Viral videos frequently dominate the clutter of my Facebook newsfeed and, while momentarily entertaining, are soon forgotten. No exception, this time lapse video of a girl growing up 14 years briefly captivated the attention of my friends and family last month, but seems to have made only a fleeting impression. Not for me.

Long after this video disappeared from my newsfeed, these images have lingered in my mind- but not for the reasons that catalyzed its popularity with the masses. For a woman like me- a birthmother in a fully open adoption– this video continues to be cause for reflection on the temporality of open adoption and my 13-year relationship with my son.

For many observers, this video evidenced an extraordinary and forward-thinking dedication on the part of the director, a father who filmed his daughter every week for 14 years in order to document her development.  Through time lapse, the video makes visible larger processes of growth that often escape our everyday view. Viewers were enthralled by this project and saw it as the piecing together of bits of time- a chance to preserve a lifetime of shared moments in a 4-minute artifact of life, growth and relationship.

But what if all you ever had were bits of time?

In 2001, I relinquished my son to another family in what was then considered to be an extraordinarily ‘open’ open adoption. Few members of my community knew any birth or adoptive families that engaged in post-adoption contact. They were constantly surprised by (and skeptical of) the level of contact that my son’s birthfather and I had with my son and his adoptive family.

From the beginning, we exchanged identifying information and met together at the adoptive family’s home for visits. Because I was enrolled in an out-of-state college when I gave birth to my son, the frequency of these face-to-face visits corresponded with my school vacations (about five per year). My son’s birthfather and I were always worried about etiquette on these visits and heavily policed ourselves in the hope that we would never violate the unarticulated boundaries of the adoptive parents. We developed a habit early on of politely excusing ourselves after 2-2.5 hours. We feared being asked to leave so we always orchestrated for ourselves a predictable exit. While my undergrad years are long gone, this schedule has remained fairly consistent across the last 13 years.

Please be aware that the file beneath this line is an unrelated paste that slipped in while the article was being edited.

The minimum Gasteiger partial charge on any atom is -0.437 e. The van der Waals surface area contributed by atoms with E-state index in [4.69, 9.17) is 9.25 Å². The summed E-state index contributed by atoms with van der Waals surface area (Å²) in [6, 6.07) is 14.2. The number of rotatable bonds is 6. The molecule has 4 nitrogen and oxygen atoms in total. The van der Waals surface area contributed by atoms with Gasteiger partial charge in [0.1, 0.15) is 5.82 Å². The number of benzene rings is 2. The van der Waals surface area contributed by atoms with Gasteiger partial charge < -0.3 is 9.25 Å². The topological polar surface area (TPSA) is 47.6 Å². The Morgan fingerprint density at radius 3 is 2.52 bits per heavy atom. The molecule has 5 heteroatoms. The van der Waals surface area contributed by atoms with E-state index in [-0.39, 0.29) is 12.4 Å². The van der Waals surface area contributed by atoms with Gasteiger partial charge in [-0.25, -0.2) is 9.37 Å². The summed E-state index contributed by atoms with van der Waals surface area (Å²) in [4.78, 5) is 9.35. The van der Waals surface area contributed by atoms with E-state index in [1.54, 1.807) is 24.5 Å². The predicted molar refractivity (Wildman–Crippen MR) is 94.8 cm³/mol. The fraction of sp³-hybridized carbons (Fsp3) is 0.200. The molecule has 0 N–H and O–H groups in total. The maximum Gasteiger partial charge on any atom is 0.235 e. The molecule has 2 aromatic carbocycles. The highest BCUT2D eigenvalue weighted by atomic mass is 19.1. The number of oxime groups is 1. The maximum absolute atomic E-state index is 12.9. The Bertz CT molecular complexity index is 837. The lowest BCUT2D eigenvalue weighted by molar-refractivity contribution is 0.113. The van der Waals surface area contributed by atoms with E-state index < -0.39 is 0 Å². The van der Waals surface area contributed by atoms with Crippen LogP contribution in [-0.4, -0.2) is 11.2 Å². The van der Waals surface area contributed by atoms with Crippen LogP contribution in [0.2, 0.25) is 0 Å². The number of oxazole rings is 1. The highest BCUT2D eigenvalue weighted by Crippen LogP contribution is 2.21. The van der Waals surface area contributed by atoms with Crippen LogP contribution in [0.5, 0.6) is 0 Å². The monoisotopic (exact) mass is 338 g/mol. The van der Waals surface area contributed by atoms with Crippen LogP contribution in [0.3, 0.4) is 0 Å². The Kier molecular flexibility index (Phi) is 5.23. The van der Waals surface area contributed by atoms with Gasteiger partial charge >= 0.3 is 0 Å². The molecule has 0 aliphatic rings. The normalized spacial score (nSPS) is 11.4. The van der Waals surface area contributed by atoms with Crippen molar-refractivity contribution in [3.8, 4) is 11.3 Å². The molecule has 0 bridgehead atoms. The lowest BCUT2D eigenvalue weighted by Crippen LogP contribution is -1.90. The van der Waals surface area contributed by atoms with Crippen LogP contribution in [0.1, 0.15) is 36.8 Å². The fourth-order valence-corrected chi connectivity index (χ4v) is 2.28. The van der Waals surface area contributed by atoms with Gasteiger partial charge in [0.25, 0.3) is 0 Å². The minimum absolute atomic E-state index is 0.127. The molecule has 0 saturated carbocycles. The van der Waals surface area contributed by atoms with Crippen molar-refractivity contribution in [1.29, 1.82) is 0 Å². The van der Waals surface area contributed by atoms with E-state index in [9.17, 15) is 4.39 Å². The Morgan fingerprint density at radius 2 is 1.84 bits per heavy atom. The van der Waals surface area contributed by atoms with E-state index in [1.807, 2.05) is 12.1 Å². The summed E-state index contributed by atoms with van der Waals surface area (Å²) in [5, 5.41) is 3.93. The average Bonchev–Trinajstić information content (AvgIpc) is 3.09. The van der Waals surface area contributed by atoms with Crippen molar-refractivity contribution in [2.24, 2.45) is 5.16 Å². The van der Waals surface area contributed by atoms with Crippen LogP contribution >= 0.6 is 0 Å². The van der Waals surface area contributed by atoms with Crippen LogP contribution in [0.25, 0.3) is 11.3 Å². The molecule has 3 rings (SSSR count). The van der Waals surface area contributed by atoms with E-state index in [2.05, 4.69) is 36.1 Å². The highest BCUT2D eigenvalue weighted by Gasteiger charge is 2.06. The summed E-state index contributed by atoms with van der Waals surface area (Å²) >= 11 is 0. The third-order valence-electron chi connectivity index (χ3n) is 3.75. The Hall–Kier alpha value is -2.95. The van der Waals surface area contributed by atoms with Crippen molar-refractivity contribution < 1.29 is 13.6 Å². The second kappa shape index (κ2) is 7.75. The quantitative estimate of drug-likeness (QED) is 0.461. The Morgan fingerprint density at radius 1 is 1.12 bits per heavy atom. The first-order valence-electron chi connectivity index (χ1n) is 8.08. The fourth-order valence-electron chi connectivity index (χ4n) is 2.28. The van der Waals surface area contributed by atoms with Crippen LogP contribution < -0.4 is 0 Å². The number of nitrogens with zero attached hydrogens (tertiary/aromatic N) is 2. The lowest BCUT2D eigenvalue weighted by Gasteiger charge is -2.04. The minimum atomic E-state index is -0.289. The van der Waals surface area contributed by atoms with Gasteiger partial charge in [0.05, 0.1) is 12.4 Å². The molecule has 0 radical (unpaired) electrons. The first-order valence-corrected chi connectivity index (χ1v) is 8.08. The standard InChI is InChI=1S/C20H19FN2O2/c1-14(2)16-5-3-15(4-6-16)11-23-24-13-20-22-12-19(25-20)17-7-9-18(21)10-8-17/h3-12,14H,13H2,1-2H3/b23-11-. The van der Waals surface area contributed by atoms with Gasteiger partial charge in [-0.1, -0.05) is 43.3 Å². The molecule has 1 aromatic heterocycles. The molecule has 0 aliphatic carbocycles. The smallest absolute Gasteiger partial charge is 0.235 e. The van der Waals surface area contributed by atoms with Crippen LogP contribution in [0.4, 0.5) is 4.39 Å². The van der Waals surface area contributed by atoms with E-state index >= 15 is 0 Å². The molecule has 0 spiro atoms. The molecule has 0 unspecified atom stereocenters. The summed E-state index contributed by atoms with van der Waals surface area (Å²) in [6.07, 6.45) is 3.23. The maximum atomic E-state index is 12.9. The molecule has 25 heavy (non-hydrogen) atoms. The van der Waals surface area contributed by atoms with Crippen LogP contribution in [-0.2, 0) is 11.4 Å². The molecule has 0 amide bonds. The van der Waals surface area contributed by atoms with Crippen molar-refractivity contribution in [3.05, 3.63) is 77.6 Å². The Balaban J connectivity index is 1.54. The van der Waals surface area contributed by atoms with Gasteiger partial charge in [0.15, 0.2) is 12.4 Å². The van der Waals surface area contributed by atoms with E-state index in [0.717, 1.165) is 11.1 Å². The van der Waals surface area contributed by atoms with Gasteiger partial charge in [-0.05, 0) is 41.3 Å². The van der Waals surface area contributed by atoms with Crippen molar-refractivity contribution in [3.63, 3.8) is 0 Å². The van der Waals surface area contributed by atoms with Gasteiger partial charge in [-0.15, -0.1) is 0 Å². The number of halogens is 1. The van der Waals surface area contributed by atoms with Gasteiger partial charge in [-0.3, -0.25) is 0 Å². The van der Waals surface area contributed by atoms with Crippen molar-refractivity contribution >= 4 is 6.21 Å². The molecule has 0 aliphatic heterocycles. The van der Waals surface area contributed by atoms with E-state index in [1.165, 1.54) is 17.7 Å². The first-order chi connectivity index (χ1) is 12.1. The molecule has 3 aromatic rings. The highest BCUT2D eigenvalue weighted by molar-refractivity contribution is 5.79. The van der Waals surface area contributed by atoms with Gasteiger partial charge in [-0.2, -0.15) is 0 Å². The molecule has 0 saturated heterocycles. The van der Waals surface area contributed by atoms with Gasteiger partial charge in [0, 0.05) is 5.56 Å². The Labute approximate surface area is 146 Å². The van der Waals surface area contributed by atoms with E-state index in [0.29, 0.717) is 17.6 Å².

People often ask how frequently I visit my son and, even today, seem impressed that I am allowed to see him about five times a year. While some may outwardly congratulate me (“Wow! Five times a year? How amazing of his adoptive family to allow that!”), the subtext of their remarks actually reveals a profound discomfort with adopted children spending time with their birth parents. It’s clear that for many people, ongoing post-adoption contact is an exception that borders on…excess.

As a birthparent, it has always been difficult to contend with the presumption that my time with my son is somehow excessive- for him, for me, for his parents, and for adoption in general. This time-lapse video has caused me to reflect upon how time is actually a useful tool for helping people think more critically about how open adoption is actually experienced by birth parents.

What does time feel like for a birthparent in an open adoption?

5 visits. 2.5 hours. 13 years.

Far from excessive, I witness just 12.5 of the 8,760 hours that my son experiences each year. The time lapse video resonates with me so strongly because it is a direct representation of my experience in open adoption. In the original version, this father’s video refers back to a lifetime of shared experiences between parent and child. My version of the film- my memory as a birthmother- has no such referent.

What you see in that video is exactly how I have seen my son these last 13 years. Beautiful, scattered, jarring moments in which I savor his every movement and expression in the hope of piecing together a meaningful understanding of the person I created. I notice things that only someone who loves so hard and so deeply from this distance could ever see.  I need no video to remind me of the years that have passed from the time our eyes first met, the day he first saw the world. I’ve seen his transformation from a vantage point that never lets me forget all the hours that lie between the brief bits of time we have together.

The time of our relationship through open adoption isn’t linear. For this birthmother, it can’t be.  4 minutes of disconnected images may represent the occasions that I’ve seen my son in the flesh, but it can never capture the life he’s lived in my mind. I pan through these memories out of order. I rearrange them and mine them for resemblances to my family. In the contrast between frames, I search for hidden traces of the life that he and I have not shared, but that have inevitably shaped our time together.  I find 100 ways to re-interpret a single moment with him. Mostly, I imagine what this all looks like through his eyes and wonder about our future.

At what hour will he share with me what this experience has been like for him? Will our relationship be time lapsed forever- or is there a chance for a future in real time?